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NIKE’S VIPERFLY RANGE AND THE RESULTANT RESTRICTIONS BY THE WORLD ATHLETICS

Author: Shivangi Pandey, I year of LL.M. from Rajeev Gandhi School of Intellectual Property Studies, IIT Kharagpur

Co-author: Balaji K Jyothi, pursuing B.TECH L.L.B. from University of Petroleum & Energy Studies, Dehradun


INTRODUCTION

On February 5, 2020 NIKE launched it’s one of the most advanced innovations of all time in the field of sports shoes. It must be noted that these shoes whose price ranged around 250 dollars were specifically meant for athletes as even in it’s introduction NIKE mentions that these shoes are specifically for 100 meter races and have a lifespan of only 200 meters. These shoes called as NIKE’s Air Zoom Alphafly NEXT% was introduced in the market after a landmark change in the standards set by international authorities with respect to the usage of shoes in international competitions like the Olympics.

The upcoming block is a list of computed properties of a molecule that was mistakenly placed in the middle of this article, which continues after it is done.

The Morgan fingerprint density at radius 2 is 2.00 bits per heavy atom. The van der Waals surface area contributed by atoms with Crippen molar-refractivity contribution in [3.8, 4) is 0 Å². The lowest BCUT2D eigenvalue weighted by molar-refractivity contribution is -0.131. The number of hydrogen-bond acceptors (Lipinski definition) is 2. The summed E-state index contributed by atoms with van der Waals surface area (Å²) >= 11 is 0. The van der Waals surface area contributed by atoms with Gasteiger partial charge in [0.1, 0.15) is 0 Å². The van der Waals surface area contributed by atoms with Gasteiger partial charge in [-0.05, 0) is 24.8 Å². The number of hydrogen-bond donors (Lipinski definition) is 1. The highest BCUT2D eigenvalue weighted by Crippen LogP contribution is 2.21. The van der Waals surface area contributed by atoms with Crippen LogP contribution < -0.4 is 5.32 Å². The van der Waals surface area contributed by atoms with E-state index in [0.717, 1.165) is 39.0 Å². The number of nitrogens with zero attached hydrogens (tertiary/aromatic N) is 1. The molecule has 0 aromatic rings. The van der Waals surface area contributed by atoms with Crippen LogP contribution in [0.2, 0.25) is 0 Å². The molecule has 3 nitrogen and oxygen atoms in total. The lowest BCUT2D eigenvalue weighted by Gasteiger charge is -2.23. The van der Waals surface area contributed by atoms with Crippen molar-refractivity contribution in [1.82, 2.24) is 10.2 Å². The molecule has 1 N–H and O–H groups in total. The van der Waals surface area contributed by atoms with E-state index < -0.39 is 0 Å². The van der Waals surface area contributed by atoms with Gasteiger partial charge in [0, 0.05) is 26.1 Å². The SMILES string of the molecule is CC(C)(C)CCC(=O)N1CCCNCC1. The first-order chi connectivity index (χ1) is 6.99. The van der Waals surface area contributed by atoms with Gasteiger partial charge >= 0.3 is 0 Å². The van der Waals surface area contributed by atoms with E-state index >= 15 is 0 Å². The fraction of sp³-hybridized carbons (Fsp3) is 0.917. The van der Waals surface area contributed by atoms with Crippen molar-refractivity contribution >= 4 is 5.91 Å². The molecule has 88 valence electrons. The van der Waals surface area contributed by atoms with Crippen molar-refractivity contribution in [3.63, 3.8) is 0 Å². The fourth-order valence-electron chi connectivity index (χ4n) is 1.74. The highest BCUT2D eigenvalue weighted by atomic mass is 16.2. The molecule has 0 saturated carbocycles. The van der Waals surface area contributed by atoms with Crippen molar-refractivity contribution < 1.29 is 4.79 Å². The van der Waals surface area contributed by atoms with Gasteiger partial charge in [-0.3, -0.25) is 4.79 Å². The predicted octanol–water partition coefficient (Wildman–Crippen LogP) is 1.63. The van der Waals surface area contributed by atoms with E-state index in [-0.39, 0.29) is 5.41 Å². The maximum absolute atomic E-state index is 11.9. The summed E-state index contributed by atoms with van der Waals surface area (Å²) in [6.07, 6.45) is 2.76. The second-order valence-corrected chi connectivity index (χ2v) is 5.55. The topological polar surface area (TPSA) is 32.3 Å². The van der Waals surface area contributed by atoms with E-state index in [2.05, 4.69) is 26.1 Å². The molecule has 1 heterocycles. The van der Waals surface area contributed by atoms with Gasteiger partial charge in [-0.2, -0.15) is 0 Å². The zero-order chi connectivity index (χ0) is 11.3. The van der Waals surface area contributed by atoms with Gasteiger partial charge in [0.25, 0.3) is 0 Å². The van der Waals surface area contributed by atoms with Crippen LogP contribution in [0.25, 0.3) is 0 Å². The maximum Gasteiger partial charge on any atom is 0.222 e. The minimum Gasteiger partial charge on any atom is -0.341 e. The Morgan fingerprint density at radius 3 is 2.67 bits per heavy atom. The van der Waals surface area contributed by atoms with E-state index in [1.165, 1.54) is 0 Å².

These shoes which were called as NIKE’s Air Zoom Alphafly NEXT% , were a new addition to the Vaporfly range and were a modified version of the Alphafly version. The predecessor version had quite a position in the market and had eventually managed to break a lot of records by professional athletes and only then international sports authorities began to look into this matter and if it should be allowed for Olympics. Viperfly combines carbon plate and ultra-springy compressed foam and because of this unique combination it used to give a “propulsion effect” and because of this effect the athletes had a sensation of having their “pogo sticks” and thus they could run faster[i]. The shoes had a mechanism of converting the energy of the player and allow maximum effect and no waste of energy. It was also observed that even the number of carbon plates in case of the Alphafly version went on to 3 but in case of Viperfly there was only one carbon plate . The authorities addressed such usage of technology in shoes and how will that eventually impact world records. It must be noted that around that time the Tokyo Olympics 2020 were about to happen and there were chances that the athletes may again choose to use such technologies. This is when the World Athletics i.e the international body responsible for governing all the essentials in sports decided to provide regulations on such kind of shoes being used in the games.